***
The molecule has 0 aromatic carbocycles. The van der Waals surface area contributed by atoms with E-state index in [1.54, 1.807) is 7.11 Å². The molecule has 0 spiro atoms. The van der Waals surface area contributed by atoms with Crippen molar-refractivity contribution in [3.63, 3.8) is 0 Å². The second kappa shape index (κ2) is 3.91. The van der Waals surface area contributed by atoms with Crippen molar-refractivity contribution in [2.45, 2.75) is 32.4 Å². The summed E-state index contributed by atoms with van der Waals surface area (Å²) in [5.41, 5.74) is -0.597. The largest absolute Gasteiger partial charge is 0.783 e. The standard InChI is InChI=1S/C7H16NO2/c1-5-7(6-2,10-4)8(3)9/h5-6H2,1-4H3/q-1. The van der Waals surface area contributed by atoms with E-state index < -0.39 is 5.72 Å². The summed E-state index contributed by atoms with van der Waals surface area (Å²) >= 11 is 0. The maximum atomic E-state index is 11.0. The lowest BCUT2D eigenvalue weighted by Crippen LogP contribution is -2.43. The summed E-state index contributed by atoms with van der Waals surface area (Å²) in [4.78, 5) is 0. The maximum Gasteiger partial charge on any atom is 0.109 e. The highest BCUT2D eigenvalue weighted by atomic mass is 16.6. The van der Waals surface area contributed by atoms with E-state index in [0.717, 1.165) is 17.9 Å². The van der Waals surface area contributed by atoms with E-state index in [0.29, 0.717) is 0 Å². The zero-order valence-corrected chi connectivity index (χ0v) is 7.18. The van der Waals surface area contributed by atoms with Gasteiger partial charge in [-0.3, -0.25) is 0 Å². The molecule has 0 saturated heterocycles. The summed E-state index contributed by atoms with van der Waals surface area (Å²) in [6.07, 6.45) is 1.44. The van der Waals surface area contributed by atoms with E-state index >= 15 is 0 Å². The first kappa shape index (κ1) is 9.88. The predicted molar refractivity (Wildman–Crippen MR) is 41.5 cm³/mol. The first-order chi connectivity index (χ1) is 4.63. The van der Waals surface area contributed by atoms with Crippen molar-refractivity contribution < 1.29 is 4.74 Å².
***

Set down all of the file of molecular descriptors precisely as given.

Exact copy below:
The molecule has 0 aromatic carbocycles. The van der Waals surface area contributed by atoms with E-state index in [1.54, 1.807) is 7.11 Å². The molecule has 0 spiro atoms. The van der Waals surface area contributed by atoms with Crippen molar-refractivity contribution in [3.63, 3.8) is 0 Å². The second kappa shape index (κ2) is 3.91. The van der Waals surface area contributed by atoms with Crippen molar-refractivity contribution in [2.45, 2.75) is 32.4 Å². The summed E-state index contributed by atoms with van der Waals surface area (Å²) in [5.41, 5.74) is -0.597. The largest absolute Gasteiger partial charge is 0.783 e. The standard InChI is InChI=1S/C7H16NO2/c1-5-7(6-2,10-4)8(3)9/h5-6H2,1-4H3/q-1. The van der Waals surface area contributed by atoms with E-state index < -0.39 is 5.72 Å². The summed E-state index contributed by atoms with van der Waals surface area (Å²) >= 11 is 0. The maximum atomic E-state index is 11.0. The lowest BCUT2D eigenvalue weighted by Crippen LogP contribution is -2.43. The summed E-state index contributed by atoms with van der Waals surface area (Å²) in [4.78, 5) is 0. The maximum Gasteiger partial charge on any atom is 0.109 e. The highest BCUT2D eigenvalue weighted by atomic mass is 16.6. The van der Waals surface area contributed by atoms with E-state index in [0.717, 1.165) is 17.9 Å². The van der Waals surface area contributed by atoms with E-state index in [0.29, 0.717) is 0 Å². The zero-order valence-corrected chi connectivity index (χ0v) is 7.18. The van der Waals surface area contributed by atoms with Gasteiger partial charge in [-0.3, -0.25) is 0 Å². The molecule has 0 saturated heterocycles. The summed E-state index contributed by atoms with van der Waals surface area (Å²) in [6.07, 6.45) is 1.44. The van der Waals surface area contributed by atoms with E-state index >= 15 is 0 Å². The first kappa shape index (κ1) is 9.88. The predicted molar refractivity (Wildman–Crippen MR) is 41.5 cm³/mol. The first-order chi connectivity index (χ1) is 4.63. The van der Waals surface area contributed by atoms with Crippen molar-refractivity contribution < 1.29 is 4.74 Å².